Dalili said the bug affects all versions of IIS, and while he rated it "highly critical," not everyone agrees with his assessment. Secunia classified the bug as "less critical," which is the security firm's second least "critical" ranking on five-tiered scale.
"Impact of this vulnerability is absolutely high as an attacker can bypass file extension protections by using a semicolon after an executable extension such as '.asp,' '.cer,' '.asa,' and so on," Dalili wrote ."Many web applications are vulnerable against file uploading attacks because of this weakness of IIS.
So why did Secunia only rate it as "less critical?" The company didn't say, noting only that it did confirm the bug on a machine running a fully patched version of Windows Server 2003 R2 SP2 with Microsoft IIS version 6.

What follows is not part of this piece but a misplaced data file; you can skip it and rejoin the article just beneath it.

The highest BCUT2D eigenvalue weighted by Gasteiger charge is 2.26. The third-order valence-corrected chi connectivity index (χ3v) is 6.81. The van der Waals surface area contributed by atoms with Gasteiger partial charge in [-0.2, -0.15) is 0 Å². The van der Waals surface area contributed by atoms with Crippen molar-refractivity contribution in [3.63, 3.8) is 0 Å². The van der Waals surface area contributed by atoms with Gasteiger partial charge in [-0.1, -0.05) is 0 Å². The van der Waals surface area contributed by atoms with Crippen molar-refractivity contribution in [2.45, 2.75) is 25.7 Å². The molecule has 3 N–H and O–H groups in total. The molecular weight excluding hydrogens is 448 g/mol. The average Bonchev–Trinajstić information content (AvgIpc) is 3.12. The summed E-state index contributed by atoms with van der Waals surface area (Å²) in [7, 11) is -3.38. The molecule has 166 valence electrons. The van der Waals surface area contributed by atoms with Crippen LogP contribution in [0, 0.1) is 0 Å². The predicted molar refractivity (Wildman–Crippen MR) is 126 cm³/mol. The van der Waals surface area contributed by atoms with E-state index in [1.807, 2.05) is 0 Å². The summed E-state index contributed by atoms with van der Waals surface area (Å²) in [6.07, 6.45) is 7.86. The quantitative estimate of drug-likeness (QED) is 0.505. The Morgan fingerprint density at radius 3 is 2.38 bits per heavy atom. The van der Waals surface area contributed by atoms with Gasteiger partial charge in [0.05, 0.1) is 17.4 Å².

The other day, Adobe announced it had discovered a vulnerability in its Adobe Reader and Acrobat 9.2 and earlier versions being exploited in the wild, and assured users the company was investigating the issue. The good news is that Adobe's security team has finished the investigation. And the bad news? You'll have to wait until at least January 12, 2010 -- the targeted ship date -- to receive a patch.
According to Adobe, it considering stopping everything else and working immediately on an out-of-cycle security update with a one-off fix, but because that would still take between two and three weeks, doing so would knock off the timing of its next planned quarterly security update. So instead the fix will be rolled into the code branch for the next quarterly update.